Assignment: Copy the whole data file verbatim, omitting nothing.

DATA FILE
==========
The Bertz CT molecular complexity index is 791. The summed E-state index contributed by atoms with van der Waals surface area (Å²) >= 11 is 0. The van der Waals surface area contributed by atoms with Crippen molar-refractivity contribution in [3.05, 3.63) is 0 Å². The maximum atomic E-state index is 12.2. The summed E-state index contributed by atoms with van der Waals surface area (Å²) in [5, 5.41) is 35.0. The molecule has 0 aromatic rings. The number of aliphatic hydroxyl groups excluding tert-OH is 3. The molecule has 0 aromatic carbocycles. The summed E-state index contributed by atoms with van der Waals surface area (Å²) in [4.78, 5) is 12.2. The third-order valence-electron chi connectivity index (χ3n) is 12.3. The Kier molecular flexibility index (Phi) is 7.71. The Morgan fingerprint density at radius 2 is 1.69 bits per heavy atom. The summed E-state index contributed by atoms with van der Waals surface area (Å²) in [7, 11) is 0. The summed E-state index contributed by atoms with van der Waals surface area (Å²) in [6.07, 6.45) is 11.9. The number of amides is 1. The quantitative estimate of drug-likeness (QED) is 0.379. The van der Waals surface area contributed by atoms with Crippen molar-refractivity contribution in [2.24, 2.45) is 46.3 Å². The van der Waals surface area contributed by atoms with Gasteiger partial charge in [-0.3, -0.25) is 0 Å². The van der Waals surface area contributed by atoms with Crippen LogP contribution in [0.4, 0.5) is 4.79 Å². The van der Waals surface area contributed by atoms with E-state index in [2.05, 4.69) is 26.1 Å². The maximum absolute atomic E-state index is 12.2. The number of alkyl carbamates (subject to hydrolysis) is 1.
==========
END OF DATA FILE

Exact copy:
The Bertz CT molecular complexity index is 791. The summed E-state index contributed by atoms with van der Waals surface area (Å²) >= 11 is 0. The van der Waals surface area contributed by atoms with Crippen molar-refractivity contribution in [3.05, 3.63) is 0 Å². The maximum atomic E-state index is 12.2. The summed E-state index contributed by atoms with van der Waals surface area (Å²) in [5, 5.41) is 35.0. The molecule has 0 aromatic rings. The number of aliphatic hydroxyl groups excluding tert-OH is 3. The molecule has 0 aromatic carbocycles. The summed E-state index contributed by atoms with van der Waals surface area (Å²) in [4.78, 5) is 12.2. The third-order valence-electron chi connectivity index (χ3n) is 12.3. The Kier molecular flexibility index (Phi) is 7.71. The Morgan fingerprint density at radius 2 is 1.69 bits per heavy atom. The summed E-state index contributed by atoms with van der Waals surface area (Å²) in [7, 11) is 0. The summed E-state index contributed by atoms with van der Waals surface area (Å²) in [6.07, 6.45) is 11.9. The number of amides is 1. The quantitative estimate of drug-likeness (QED) is 0.379. The van der Waals surface area contributed by atoms with Crippen molar-refractivity contribution in [2.24, 2.45) is 46.3 Å². The van der Waals surface area contributed by atoms with Gasteiger partial charge in [-0.3, -0.25) is 0 Å². The van der Waals surface area contributed by atoms with Crippen LogP contribution in [0.4, 0.5) is 4.79 Å². The van der Waals surface area contributed by atoms with E-state index in [2.05, 4.69) is 26.1 Å². The maximum absolute atomic E-state index is 12.2. The number of alkyl carbamates (subject to hydrolysis) is 1.